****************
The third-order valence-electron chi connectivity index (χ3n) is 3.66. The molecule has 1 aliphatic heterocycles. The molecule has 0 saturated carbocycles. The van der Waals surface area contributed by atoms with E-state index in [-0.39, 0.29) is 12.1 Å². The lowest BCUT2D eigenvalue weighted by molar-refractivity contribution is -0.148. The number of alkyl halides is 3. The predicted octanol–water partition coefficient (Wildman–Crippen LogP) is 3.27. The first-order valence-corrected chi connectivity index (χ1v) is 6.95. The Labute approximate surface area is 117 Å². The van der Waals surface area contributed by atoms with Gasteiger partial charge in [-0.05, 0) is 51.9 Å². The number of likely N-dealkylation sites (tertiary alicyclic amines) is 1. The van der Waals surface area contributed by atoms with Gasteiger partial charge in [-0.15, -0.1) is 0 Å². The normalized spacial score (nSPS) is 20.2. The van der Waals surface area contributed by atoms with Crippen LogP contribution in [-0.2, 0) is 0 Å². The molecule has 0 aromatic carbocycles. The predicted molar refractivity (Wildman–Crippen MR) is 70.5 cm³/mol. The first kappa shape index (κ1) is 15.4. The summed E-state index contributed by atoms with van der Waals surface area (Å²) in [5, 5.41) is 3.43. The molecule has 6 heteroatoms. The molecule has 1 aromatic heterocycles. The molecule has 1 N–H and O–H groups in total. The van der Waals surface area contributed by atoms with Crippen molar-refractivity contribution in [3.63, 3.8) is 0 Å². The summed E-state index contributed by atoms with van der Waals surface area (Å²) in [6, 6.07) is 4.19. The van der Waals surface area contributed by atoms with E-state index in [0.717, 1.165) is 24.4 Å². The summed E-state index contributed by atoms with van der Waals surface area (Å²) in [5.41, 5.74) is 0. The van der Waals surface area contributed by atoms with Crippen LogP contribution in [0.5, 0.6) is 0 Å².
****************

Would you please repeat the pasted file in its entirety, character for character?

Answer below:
The third-order valence-electron chi connectivity index (χ3n) is 3.66. The molecule has 1 aliphatic heterocycles. The molecule has 0 saturated carbocycles. The van der Waals surface area contributed by atoms with E-state index in [-0.39, 0.29) is 12.1 Å². The lowest BCUT2D eigenvalue weighted by molar-refractivity contribution is -0.148. The number of alkyl halides is 3. The predicted octanol–water partition coefficient (Wildman–Crippen LogP) is 3.27. The first-order valence-corrected chi connectivity index (χ1v) is 6.95. The Labute approximate surface area is 117 Å². The van der Waals surface area contributed by atoms with Gasteiger partial charge in [-0.05, 0) is 51.9 Å². The number of likely N-dealkylation sites (tertiary alicyclic amines) is 1. The van der Waals surface area contributed by atoms with Gasteiger partial charge in [-0.15, -0.1) is 0 Å². The normalized spacial score (nSPS) is 20.2. The van der Waals surface area contributed by atoms with Crippen LogP contribution in [-0.2, 0) is 0 Å². The molecule has 0 aromatic carbocycles. The predicted molar refractivity (Wildman–Crippen MR) is 70.5 cm³/mol. The first kappa shape index (κ1) is 15.4. The summed E-state index contributed by atoms with van der Waals surface area (Å²) in [5, 5.41) is 3.43. The molecule has 6 heteroatoms. The molecule has 1 aromatic heterocycles. The molecule has 1 N–H and O–H groups in total. The van der Waals surface area contributed by atoms with Crippen molar-refractivity contribution in [3.63, 3.8) is 0 Å². The summed E-state index contributed by atoms with van der Waals surface area (Å²) in [6, 6.07) is 4.19. The van der Waals surface area contributed by atoms with E-state index in [0.717, 1.165) is 24.4 Å². The summed E-state index contributed by atoms with van der Waals surface area (Å²) in [5.41, 5.74) is 0. The van der Waals surface area contributed by atoms with Crippen LogP contribution in [0.5, 0.6) is 0 Å².